August 30, 2021
The history and present reality of racial, gender, physical and mental health disparities in the world and in the workplace have been brought to the forefront of media attention the past few years—but for those that feel the effects of inequality on a regular basis, it’s newsworthy, but certainly not new.
Their impact on the workplace isn’t new either. No matter what your background is, if you haven’t given some serious thought to how diverse and inclusive your organization is, and how you can improve it, you should.
What Diversity in the Workplace Means
Diversity in the workplace means having an organization that accurately reflects the world around us, making accommodations when and where they are welcome and necessary.
The world around us:
- Ethnic and racial diversity has risen.
- Visible and invisible disabilities impact 30% of employees .
- 1 in 4 Americans and 1 in 5 Canadians have experienced mental health issues.
- Over 1 million Canadians identify as a member of the LGBTQ+ community.
- Roughly half of the population in North America is female.
Does your organization accurately reflect this?
Diversity, Inclusivity, and Your Leadership Team
The best way to look at diversity and inclusivity from an organizational perspective is to realize that it equates to a healthier and more engaging workplace for employees; a more appealing image to consumers, investors, and stakeholders; and more innovative and profitable operations.
To see where your business is at start by benchmarking both your organization and your leadership, look at things such as:
- What does your hiring pool look like and how can you improve your hiring practices?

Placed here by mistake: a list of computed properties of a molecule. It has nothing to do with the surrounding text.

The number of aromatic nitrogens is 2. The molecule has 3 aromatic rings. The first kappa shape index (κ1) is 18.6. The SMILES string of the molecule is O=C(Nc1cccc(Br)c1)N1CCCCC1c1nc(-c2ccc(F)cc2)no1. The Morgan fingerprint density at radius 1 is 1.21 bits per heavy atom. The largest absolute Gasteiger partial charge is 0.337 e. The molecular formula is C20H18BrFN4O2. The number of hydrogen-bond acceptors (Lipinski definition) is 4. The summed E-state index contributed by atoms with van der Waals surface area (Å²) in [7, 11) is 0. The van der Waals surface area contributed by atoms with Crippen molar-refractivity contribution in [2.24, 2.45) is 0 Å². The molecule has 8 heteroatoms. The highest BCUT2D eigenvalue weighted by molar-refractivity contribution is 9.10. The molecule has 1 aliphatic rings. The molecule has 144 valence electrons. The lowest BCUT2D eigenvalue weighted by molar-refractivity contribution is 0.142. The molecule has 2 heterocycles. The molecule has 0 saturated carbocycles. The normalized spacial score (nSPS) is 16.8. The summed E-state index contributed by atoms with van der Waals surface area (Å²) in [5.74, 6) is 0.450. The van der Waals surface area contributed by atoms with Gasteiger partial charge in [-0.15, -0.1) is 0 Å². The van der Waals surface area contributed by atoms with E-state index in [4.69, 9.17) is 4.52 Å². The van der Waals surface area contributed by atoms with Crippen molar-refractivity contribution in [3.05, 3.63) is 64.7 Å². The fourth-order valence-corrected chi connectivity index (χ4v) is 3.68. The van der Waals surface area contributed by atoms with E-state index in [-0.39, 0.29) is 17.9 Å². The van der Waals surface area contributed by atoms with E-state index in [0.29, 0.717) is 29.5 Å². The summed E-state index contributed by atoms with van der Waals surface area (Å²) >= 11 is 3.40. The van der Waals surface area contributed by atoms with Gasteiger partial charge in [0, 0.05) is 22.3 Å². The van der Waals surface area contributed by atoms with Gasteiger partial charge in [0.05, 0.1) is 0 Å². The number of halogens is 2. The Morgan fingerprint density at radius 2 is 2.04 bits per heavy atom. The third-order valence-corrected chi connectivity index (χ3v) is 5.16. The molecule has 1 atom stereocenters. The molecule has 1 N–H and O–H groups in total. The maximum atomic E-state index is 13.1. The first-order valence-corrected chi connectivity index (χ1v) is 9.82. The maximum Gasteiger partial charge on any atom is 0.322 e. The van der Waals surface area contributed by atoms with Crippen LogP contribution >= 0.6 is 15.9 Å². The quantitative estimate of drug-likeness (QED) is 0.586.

- In the case of employees who have disabilities, mental health issues, and/or are LGBTQ+ community members, what considerations has your leadership made to help with inclusion and success?
- Does your organization provide a safe and supportive work environment for everyone, based on standards from each and every group?
- How publicly and privately is your organization invested in diversity, equity, and inclusion (DEI)?
- How representative is your leadership team, and do all employees have access to mentors they both feel comfortable and can identify with?
- What messages are you sending and how can you change your communication strategy to create a more inclusive and equal workplace environment?
How to Start Making Positive Change
Like any other change, improving organizational DEI starts at the top.
- Get informed, and make sure your information is coming from diverse and inclusive thought leadership.
- Get everyone on your leadership team onboard.
- Make DEI a priority and get a strategy in place.
- Communicate, update policies, and follow through—ensure there are objectives and governance.
- Include training for leadership, and put resources and support in place.
If you’re looking for organizational help with diversity, inclusion, and equality we can help you find the right resources to make positive change—contact us.